What is Orange Wine?

Orange wines are having a real moment of their own right now, but despite their popularity a lot of people still ask us "What is Orange Wine?"

What is orange wine

We're about to tell you everything you wanted to know about Orange Wine but were too shy to ask!

Also known as skin contact wine, amber wine or macerated white, Orange Wine is simply - "a white wine made the same way as a red wine."

So, that’s white grapes, squashed and left in contact with their skins where the juice takes on flavour and colour characteristics during this maceration period. It’s a common misconception that orange wine is made from oranges!

🍊 Myth Busted:

 Orange wine is not made from Oranges!

Orange wines

Orange wine is popular within the Natural Wine movement where many producers opt for modern, colourful labels 

Not many people know that the colour in red wines actually come from pigments in the skins (the juice is clear) that are extracted through maceration, along with other things like tannins, flavour compounds and aromatics. 

Think about brewing a cup of tea, the longer you leave the tea bag in contact with the water the stronger your brew; the same applies when making wine. Not only does the infusion take on more colour but also more flavour is extracted through extended maceration.

This amount of extraction can also be affected by how much the skins are agitated or stirred during the maceration. 

Longer Maceration + More Agitation = More Flavour & Colour 

Pro Tip: Maceration = Skin Contact

Now, enter the winemaker. Let’s look at what might guide their decisions when deciding to make an Orange Wine...

The process of making Orange Wine is ancient, but the reinvigoration of this process has only resurfaced in the last couple of decades. Many modern-day winemakers look as far back as 5,000 years in Caucasus (modern-day Georgia) where wines fermented in large subterranean vessels called Qvevri (“Kev-ree”) that were originally closed with stones and sealed with beeswax.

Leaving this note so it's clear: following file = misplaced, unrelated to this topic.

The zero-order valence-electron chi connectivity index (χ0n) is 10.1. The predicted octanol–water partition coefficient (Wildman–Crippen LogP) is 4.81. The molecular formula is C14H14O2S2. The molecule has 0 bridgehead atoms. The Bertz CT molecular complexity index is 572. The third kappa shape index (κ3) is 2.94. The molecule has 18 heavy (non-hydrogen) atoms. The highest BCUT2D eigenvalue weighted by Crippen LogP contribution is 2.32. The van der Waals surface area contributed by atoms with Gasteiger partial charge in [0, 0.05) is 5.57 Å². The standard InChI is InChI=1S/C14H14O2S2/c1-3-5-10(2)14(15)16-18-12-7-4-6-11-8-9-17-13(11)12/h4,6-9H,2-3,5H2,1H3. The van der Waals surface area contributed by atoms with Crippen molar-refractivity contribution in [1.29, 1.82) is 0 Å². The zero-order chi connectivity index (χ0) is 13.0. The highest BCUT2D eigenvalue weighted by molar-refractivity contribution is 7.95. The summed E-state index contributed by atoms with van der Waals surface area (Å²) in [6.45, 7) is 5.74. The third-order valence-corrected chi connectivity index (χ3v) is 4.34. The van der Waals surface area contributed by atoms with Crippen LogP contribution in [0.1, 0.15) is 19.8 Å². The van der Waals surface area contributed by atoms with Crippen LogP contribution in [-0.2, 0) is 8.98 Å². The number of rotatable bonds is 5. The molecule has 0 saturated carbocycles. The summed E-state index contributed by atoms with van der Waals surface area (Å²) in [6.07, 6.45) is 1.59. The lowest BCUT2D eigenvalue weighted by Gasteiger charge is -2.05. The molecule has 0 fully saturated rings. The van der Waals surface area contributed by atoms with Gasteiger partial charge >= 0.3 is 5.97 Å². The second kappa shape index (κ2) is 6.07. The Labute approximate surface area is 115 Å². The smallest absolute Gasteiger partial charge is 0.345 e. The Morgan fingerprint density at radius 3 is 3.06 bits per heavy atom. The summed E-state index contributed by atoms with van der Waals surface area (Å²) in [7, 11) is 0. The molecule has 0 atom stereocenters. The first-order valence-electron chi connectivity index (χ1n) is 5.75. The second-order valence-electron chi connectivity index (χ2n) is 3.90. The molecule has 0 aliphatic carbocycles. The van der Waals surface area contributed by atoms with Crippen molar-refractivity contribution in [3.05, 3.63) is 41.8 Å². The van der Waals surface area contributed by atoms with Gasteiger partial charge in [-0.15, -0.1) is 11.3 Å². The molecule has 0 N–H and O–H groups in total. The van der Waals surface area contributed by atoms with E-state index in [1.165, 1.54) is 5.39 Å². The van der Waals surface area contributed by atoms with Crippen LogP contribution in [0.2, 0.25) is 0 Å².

To be honest, you could even label Jesus Christ himself as an Orange Winemaker given that the vinification process of his era was largely reported to have been skin-contact practices.

Different varieties of white grapes have different colour intensity, tannin levels and skin thickness which when combined with the decision of how long to leave the juice in contact with the skin decide on how much of these characters you will extract into the finished wine.

Marto Weiss Orange wine
2 Glasses of Orange Wine

Most skin-contact winemakers utilize only local yeast (no inoculation) and minimal or no sulphites and are typically lower in alcohol and have a lighter body. 

We love orange wines because they are versatile, diverse and always sure to please someone. They can be delicate and fruity, oxidized (nutty or stewed fruit notes), sour, or solid and complex, depending on the time spent on the skins and the fermenting procedure.

Many people liken the flavour profile of some Orange Wines to that of craft beer which can act as a great gateway for people looking to expand their alcoholic horizons. 

Orange Wine Food Pairings?

When it comes to what to eat with Orange wine you're blessed, it's extremely versatile - orange wines pair with a wide variety of foods all the way from lean beef to oily fish.  A good rule of thumb is go for richer bolder dishes that stand up to the added body from the maceration, but if your orange wine is on the more elegant side don't be afraid to pair it with more delicate dishes. 

Some of our favourite food pairings have been uncovered in an unlikely combinations with lightly macerated orange wines. 

Remember, there are countless different varieties that are used to make Orange Wine so the beauty of these wines is that there is always something new to taste and there’s seriously a flavour for everyone.

We’ll call it “professional development”. Now go do your homework!

Sale Off
Ho Sento

Leave a comment

Please note, comments must be approved before they are published